Lettuce is a great example. It grows in abundance early in the season, and is not fresh and crispy for very long.
So, what to do with the slightly wilted lettuce?
Hopefully you've stored it well. But if it is looking a bit worse for wear, try sauteeing it or braising it.
Sauteeing simply means cooking it at a high heat for a brief amount of time. Braising is a 'combination' cooking method, which means it is cooked by a dry method first, then a wet method. Think pot roast (seared in oil then simmered in a liquid) or any kind of stew (including chili!). Cooking lettuce that is not-yet-garbage-but-not-showcase-material is a good way to enjoy the product.
You can change the character or personality of the dish with the kind of fat you use or the cooking liquid, or the herbs you choose. I've included some samples below.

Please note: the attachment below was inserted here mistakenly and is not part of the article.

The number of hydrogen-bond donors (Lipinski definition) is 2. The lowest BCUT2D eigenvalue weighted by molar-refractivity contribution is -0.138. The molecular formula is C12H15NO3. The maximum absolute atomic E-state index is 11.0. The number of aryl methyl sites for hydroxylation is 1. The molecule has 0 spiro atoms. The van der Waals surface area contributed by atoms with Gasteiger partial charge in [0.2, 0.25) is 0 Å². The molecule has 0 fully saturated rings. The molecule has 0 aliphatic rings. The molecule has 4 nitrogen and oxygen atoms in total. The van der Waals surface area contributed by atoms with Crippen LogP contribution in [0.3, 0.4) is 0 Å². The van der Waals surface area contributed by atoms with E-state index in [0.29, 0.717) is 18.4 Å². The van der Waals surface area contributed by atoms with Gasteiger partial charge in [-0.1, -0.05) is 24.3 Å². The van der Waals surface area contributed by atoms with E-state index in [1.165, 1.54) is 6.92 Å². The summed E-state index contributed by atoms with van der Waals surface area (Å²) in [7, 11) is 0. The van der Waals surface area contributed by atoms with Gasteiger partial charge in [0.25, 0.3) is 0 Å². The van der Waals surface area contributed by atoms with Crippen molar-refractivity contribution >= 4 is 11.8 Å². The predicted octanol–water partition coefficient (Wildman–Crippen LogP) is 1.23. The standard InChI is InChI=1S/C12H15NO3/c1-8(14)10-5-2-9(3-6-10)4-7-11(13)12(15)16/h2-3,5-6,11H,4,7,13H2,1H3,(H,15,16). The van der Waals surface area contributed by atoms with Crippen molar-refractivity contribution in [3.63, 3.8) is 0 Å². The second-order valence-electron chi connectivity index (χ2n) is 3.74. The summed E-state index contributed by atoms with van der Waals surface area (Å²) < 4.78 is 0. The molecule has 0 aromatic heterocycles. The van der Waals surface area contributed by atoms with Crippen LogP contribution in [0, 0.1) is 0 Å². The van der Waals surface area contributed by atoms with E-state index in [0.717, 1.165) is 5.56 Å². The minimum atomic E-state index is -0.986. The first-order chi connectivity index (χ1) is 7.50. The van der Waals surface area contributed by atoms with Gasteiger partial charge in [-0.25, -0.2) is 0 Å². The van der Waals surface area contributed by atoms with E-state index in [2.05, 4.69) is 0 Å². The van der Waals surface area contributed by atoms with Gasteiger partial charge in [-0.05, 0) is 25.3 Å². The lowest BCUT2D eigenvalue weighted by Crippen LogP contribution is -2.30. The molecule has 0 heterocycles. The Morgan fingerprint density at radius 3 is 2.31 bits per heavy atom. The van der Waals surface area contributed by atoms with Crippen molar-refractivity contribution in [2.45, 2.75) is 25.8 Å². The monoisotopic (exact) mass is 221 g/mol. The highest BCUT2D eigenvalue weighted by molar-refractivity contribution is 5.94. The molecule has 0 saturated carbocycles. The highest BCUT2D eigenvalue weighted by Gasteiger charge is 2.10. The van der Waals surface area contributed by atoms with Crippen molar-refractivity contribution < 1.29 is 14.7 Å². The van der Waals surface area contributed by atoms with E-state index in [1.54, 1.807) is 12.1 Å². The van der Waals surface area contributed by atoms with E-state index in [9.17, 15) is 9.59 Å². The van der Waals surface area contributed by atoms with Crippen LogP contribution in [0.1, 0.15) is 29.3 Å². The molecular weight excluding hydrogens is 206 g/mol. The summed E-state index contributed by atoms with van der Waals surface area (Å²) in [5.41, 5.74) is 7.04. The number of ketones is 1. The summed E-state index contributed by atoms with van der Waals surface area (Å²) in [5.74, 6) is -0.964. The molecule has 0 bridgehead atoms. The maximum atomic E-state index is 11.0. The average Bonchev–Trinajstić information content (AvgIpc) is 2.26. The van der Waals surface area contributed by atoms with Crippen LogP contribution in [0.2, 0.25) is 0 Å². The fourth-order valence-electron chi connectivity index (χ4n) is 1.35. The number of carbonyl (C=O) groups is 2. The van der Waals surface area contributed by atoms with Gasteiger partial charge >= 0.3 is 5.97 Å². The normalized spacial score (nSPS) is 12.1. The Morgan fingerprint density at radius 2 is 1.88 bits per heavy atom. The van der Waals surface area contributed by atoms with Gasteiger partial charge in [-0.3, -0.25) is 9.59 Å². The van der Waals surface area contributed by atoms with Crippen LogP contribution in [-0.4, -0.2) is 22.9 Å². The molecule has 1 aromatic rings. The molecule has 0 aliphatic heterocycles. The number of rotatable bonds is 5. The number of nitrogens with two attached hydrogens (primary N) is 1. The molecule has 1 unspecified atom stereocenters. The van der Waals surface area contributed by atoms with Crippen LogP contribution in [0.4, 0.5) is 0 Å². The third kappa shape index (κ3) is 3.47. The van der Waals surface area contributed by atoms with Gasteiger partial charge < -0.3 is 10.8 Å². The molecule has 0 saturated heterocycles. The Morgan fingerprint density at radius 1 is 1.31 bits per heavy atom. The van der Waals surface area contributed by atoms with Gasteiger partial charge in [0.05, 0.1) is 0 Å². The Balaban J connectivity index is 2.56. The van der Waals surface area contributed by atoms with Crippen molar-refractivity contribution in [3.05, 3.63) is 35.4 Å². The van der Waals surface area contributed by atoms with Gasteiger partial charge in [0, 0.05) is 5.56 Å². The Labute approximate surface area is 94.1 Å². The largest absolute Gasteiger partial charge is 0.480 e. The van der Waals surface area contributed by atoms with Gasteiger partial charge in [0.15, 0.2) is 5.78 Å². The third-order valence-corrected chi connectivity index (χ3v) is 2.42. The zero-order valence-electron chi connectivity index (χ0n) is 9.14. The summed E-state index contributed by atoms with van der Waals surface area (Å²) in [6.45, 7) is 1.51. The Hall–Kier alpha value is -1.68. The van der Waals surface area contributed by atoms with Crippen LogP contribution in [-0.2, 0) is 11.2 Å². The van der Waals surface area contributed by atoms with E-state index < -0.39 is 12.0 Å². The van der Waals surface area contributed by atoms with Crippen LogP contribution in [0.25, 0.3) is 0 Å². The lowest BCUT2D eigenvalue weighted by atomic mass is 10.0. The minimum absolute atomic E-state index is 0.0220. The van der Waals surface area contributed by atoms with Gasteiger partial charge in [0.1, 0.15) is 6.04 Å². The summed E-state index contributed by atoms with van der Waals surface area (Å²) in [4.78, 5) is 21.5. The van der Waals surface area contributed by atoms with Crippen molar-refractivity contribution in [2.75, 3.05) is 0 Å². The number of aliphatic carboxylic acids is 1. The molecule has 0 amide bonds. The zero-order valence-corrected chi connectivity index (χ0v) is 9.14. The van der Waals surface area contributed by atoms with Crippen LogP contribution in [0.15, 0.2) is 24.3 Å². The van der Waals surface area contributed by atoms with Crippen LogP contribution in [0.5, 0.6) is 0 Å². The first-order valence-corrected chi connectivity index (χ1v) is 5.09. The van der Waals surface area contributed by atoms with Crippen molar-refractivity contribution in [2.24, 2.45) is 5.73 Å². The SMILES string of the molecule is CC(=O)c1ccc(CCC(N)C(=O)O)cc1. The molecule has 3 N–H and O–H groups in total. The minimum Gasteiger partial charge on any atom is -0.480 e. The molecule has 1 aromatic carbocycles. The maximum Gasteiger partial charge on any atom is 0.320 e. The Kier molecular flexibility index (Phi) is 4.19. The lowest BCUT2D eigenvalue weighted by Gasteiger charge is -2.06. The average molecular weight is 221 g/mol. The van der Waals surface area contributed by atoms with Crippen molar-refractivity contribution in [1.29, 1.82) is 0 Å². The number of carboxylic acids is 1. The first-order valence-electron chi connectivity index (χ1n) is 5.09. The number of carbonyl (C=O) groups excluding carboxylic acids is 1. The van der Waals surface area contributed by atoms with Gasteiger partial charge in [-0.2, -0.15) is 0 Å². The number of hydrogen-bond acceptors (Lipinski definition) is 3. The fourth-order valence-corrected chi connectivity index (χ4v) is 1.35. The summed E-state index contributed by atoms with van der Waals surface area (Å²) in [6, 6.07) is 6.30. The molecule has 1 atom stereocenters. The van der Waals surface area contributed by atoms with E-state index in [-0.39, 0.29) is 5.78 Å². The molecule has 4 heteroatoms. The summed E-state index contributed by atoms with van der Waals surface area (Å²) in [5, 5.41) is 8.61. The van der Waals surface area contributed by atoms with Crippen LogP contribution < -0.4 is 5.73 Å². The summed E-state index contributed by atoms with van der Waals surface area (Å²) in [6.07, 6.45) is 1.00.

Tonight for dinner we had braised lettuce with Cajun Baked Tofu and BBQ dipping sauce and baked potatoes. Instead of tofu, chicken could be substituted.
1 Tablespoon Cajun seasoning
2 Tablespoons canola oil
1 Tablespoon low sodium soy sauce
Cooking oil spray
BBQ sauce (optional)
1. Place the tofu on a plate and place another plate on top of the tofu. Place something heavy on the plate (such as canned goods) as a weight. Let stand 10 minutes to press out excess water.
2. Whisk together the Cajun seasoning, canola oil and soy sauce in a large shallow bowl or glass pie pan. Cut the tofu into 3 large slabs, and then cut each slab on the diagonal into 6 triangles. Place the tofu triangles in the marinade and turn them over to coat all sides. Let marinate 15 to 20 minutes.
3. Preheat oven to 400 degrees.
4. Place the tofu triangles on a baking sheet. Bake 15- 20 minutes until crisp. Serve with barbeque sauce, if desired.
Leftover Sandwich: Toast a whole wheat hamburger roll. Slice 1/2 a tomato and a radish. Sandwich the tofu, radish and tomato in the roll, sprinkled with a bit of kosher salt.